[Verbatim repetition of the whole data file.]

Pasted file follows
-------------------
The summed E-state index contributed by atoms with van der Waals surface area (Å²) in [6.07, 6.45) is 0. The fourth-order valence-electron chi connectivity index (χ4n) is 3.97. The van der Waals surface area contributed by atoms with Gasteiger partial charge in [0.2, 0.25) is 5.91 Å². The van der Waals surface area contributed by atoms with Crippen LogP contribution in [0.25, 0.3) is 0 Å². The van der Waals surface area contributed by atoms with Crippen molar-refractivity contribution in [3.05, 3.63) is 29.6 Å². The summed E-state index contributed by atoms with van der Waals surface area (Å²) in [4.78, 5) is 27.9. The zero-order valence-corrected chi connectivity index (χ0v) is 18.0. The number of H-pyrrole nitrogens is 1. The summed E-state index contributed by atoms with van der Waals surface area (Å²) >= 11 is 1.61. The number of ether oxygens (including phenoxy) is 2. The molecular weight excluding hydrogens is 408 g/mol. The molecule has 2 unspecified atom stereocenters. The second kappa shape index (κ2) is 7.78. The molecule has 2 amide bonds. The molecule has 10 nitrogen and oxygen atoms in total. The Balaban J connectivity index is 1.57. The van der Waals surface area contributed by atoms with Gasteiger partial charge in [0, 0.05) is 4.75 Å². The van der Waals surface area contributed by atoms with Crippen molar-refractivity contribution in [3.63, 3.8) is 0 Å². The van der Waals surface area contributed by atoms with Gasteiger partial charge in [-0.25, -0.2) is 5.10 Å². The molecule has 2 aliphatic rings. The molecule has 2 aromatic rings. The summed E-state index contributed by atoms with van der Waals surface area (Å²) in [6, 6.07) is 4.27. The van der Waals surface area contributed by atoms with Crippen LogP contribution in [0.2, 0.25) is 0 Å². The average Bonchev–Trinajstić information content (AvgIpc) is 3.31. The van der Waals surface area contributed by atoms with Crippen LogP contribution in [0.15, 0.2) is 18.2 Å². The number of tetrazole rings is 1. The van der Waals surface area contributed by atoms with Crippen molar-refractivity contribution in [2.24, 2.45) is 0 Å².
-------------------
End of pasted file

The summed E-state index contributed by atoms with van der Waals surface area (Å²) in [6.07, 6.45) is 0. The fourth-order valence-electron chi connectivity index (χ4n) is 3.97. The van der Waals surface area contributed by atoms with Gasteiger partial charge in [0.2, 0.25) is 5.91 Å². The van der Waals surface area contributed by atoms with Crippen LogP contribution in [0.25, 0.3) is 0 Å². The van der Waals surface area contributed by atoms with Crippen molar-refractivity contribution in [3.05, 3.63) is 29.6 Å². The summed E-state index contributed by atoms with van der Waals surface area (Å²) in [4.78, 5) is 27.9. The zero-order valence-corrected chi connectivity index (χ0v) is 18.0. The number of H-pyrrole nitrogens is 1. The summed E-state index contributed by atoms with van der Waals surface area (Å²) >= 11 is 1.61. The number of ether oxygens (including phenoxy) is 2. The molecular weight excluding hydrogens is 408 g/mol. The molecule has 2 unspecified atom stereocenters. The second kappa shape index (κ2) is 7.78. The molecule has 2 amide bonds. The molecule has 10 nitrogen and oxygen atoms in total. The Balaban J connectivity index is 1.57. The van der Waals surface area contributed by atoms with Gasteiger partial charge in [0, 0.05) is 4.75 Å². The van der Waals surface area contributed by atoms with Crippen molar-refractivity contribution in [3.63, 3.8) is 0 Å². The van der Waals surface area contributed by atoms with Gasteiger partial charge in [-0.25, -0.2) is 5.10 Å². The molecule has 2 aliphatic rings. The molecule has 2 aromatic rings. The summed E-state index contributed by atoms with van der Waals surface area (Å²) in [6, 6.07) is 4.27. The van der Waals surface area contributed by atoms with Crippen LogP contribution in [0.2, 0.25) is 0 Å². The average Bonchev–Trinajstić information content (AvgIpc) is 3.31. The van der Waals surface area contributed by atoms with Crippen LogP contribution in [0.15, 0.2) is 18.2 Å². The number of tetrazole rings is 1. The van der Waals surface area contributed by atoms with Crippen molar-refractivity contribution in [2.24, 2.45) is 0 Å².